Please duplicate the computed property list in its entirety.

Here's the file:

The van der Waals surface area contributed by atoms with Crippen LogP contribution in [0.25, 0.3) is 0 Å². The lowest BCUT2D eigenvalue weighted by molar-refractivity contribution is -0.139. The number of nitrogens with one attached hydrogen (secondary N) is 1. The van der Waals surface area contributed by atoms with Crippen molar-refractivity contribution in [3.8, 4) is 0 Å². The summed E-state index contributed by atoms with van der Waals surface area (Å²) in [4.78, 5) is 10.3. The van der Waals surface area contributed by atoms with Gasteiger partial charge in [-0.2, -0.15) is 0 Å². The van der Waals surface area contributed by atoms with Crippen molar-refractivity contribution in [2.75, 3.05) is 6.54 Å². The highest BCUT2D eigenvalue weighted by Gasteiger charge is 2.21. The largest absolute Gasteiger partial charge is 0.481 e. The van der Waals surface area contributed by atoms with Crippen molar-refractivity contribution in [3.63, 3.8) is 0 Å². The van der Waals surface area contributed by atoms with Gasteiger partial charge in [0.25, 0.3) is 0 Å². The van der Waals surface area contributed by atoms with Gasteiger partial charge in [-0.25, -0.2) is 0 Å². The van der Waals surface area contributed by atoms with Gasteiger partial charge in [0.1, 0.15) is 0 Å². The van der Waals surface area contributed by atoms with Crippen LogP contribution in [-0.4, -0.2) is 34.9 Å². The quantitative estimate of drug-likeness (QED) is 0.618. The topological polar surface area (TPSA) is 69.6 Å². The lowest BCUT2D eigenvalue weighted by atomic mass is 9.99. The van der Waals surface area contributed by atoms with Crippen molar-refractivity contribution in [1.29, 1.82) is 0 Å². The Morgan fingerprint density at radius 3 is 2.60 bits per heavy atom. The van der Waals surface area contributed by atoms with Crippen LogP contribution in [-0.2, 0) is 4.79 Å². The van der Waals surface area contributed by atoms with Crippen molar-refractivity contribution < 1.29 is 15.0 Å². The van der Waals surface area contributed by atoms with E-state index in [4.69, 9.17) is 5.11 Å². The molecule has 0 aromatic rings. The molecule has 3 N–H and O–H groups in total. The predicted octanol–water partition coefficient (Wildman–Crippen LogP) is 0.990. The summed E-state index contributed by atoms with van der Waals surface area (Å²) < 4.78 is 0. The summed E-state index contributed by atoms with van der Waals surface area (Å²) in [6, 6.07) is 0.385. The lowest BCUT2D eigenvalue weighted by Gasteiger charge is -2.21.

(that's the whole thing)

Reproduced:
The van der Waals surface area contributed by atoms with Crippen LogP contribution in [0.25, 0.3) is 0 Å². The lowest BCUT2D eigenvalue weighted by molar-refractivity contribution is -0.139. The number of nitrogens with one attached hydrogen (secondary N) is 1. The van der Waals surface area contributed by atoms with Crippen molar-refractivity contribution in [3.8, 4) is 0 Å². The summed E-state index contributed by atoms with van der Waals surface area (Å²) in [4.78, 5) is 10.3. The van der Waals surface area contributed by atoms with Gasteiger partial charge in [-0.2, -0.15) is 0 Å². The van der Waals surface area contributed by atoms with Crippen molar-refractivity contribution in [2.75, 3.05) is 6.54 Å². The highest BCUT2D eigenvalue weighted by Gasteiger charge is 2.21. The largest absolute Gasteiger partial charge is 0.481 e. The van der Waals surface area contributed by atoms with Crippen molar-refractivity contribution in [3.63, 3.8) is 0 Å². The van der Waals surface area contributed by atoms with Gasteiger partial charge in [0.25, 0.3) is 0 Å². The van der Waals surface area contributed by atoms with Gasteiger partial charge in [-0.25, -0.2) is 0 Å². The van der Waals surface area contributed by atoms with Gasteiger partial charge in [0.1, 0.15) is 0 Å². The van der Waals surface area contributed by atoms with Crippen LogP contribution in [-0.4, -0.2) is 34.9 Å². The quantitative estimate of drug-likeness (QED) is 0.618. The topological polar surface area (TPSA) is 69.6 Å². The lowest BCUT2D eigenvalue weighted by atomic mass is 9.99. The van der Waals surface area contributed by atoms with Crippen molar-refractivity contribution in [1.29, 1.82) is 0 Å². The Morgan fingerprint density at radius 3 is 2.60 bits per heavy atom. The van der Waals surface area contributed by atoms with Crippen LogP contribution in [-0.2, 0) is 4.79 Å². The van der Waals surface area contributed by atoms with Crippen molar-refractivity contribution < 1.29 is 15.0 Å². The van der Waals surface area contributed by atoms with E-state index in [4.69, 9.17) is 5.11 Å². The molecule has 0 aromatic rings. The molecule has 3 N–H and O–H groups in total. The predicted octanol–water partition coefficient (Wildman–Crippen LogP) is 0.990. The summed E-state index contributed by atoms with van der Waals surface area (Å²) < 4.78 is 0. The summed E-state index contributed by atoms with van der Waals surface area (Å²) in [6, 6.07) is 0.385. The lowest BCUT2D eigenvalue weighted by Gasteiger charge is -2.21.